This is another tea by Mr. Ota, a Tamaryokucha (steamed) grower from Ureshino, who’s also making black teas (see here) and kama-iri cha. Among his kama-iri, his Fuji-kaori with its enchanting scent of jasmine is very popular, but its Benifûki is also a superb tea.
Let’s remember that Benifûki is a black tea cultivar, registered in 1993 and made from the crossing of a Chinese variety and the famous Benihomare (Japanese historic black tea cultivar, from a seed of a Assamica type variety). Benifûki is probably the most famous black tea cultivars in Japan, not necessarily for good reasons sadly. Indeed, this cultivar contains a very large amount of methyl catechin (eg absent Yabukita) that is supposed to have an effect against hay fever. But in black tea, there is no catechins, because these get oxidized during the process of black tea manufacture. It is process as a green tea that Benifûki has its “effect” (I personally do not believe in it, and this effect anyway does last long, so you have to consume tea all day long). Thus, at the end of winter, Benifûki green tea powder (soluble / instant) invaded the tea shops. Of course, it’s not taste good. Even as loose leaf tea, the Benifûki green teas are often relatively bad, very astringent, black tea cultivars being much richer in tannins than green tea ones. Nevertheless there are also in very interesting Benifûki green teas, as the tamaryokucha from Fuji proposed last year on Thés du Japon, or better yet, this kama-iri cha from Ureshino.
Indeed, despite the obvious manufacturing defects (tea soup color too yellow or orange, due to oxidation of the leaves start during the wilting process, not adequately controlled), this kama-iri cha is damn good ! Sometimes a point of view purely theoretical and academic considered as a manufacturing defect produces wonderful flavors.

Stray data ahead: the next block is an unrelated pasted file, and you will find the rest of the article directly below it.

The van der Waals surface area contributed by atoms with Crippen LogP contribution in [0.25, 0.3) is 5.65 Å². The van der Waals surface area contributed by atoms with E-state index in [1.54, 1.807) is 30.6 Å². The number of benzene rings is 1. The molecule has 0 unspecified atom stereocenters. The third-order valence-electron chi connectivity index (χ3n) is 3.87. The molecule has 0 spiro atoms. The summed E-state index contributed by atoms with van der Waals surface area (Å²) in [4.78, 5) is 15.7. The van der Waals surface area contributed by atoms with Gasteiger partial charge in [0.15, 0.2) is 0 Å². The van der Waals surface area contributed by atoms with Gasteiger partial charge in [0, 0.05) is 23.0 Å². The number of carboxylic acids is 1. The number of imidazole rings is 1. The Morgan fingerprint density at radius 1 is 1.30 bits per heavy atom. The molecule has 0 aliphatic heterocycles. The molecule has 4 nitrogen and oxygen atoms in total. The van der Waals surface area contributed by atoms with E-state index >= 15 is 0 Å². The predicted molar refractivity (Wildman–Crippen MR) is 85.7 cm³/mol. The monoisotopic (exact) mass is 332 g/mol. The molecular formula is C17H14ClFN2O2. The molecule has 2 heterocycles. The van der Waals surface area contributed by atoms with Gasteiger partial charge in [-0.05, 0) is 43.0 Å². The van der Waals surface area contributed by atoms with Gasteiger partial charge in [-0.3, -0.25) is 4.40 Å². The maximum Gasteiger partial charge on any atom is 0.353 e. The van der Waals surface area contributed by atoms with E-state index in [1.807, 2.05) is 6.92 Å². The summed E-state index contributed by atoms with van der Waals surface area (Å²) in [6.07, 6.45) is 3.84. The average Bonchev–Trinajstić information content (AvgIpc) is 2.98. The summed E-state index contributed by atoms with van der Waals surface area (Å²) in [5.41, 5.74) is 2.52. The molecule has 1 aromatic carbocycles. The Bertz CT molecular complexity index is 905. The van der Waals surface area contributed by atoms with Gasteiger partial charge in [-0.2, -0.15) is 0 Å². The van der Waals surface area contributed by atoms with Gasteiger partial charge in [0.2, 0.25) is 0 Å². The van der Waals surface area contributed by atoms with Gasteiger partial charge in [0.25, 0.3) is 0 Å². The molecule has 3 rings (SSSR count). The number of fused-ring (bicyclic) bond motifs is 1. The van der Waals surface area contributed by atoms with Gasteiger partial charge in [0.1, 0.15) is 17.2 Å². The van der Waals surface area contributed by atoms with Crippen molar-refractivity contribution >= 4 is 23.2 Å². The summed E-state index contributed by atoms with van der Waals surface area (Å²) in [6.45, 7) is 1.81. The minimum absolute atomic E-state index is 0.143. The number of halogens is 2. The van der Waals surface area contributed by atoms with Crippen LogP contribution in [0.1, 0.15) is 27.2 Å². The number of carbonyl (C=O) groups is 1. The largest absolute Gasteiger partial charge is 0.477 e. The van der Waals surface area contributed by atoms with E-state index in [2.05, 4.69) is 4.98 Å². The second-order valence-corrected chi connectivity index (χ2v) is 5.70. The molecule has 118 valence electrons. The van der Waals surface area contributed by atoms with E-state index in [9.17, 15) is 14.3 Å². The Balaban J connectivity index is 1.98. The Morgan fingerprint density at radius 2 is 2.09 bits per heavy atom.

This tea requires quite hot water, from the first infusion. However, take care to the dosage, which should be relatively light, and the infusion time, not too long. It is almost not astringent, not tannic at all before the third infusion. On the palate it is very soft and sweet, but with a strong attack.
The scent is especially very rich, dense and thick, it evokes a rainforest. The flavors are sweet, floral at first, fruity while cooling a bit, with reminiscent of alcohol fruit, mainly grape. And then there is this spicy background, a texture reminiscent aromas of black tea.
On the 2nd infusion, the fruit seems to gain strength, then it is the spicy flavors reminiscent of black tea which take precedence over a third infusion, while in the mouth liquor is more tannic.
With a good length, this tea offers rich returns and after-tastes, floral and fruity, very unique, in line with the aromas felt on the nose.
We are far from a typical kama-iri cha from Kyushu, but also far from a Chinese green tea. This kama-iri cha deliciously reflects the personality of the cultivar Benifûki, while eliminate its shortcomings. It is not as simple to prepare as a conventional kama-iri, but with a little attention to the dosage and brewing time, nothing too difficult either. And the effort is worth it because this Ureshino tea offers a rich and unusual experience.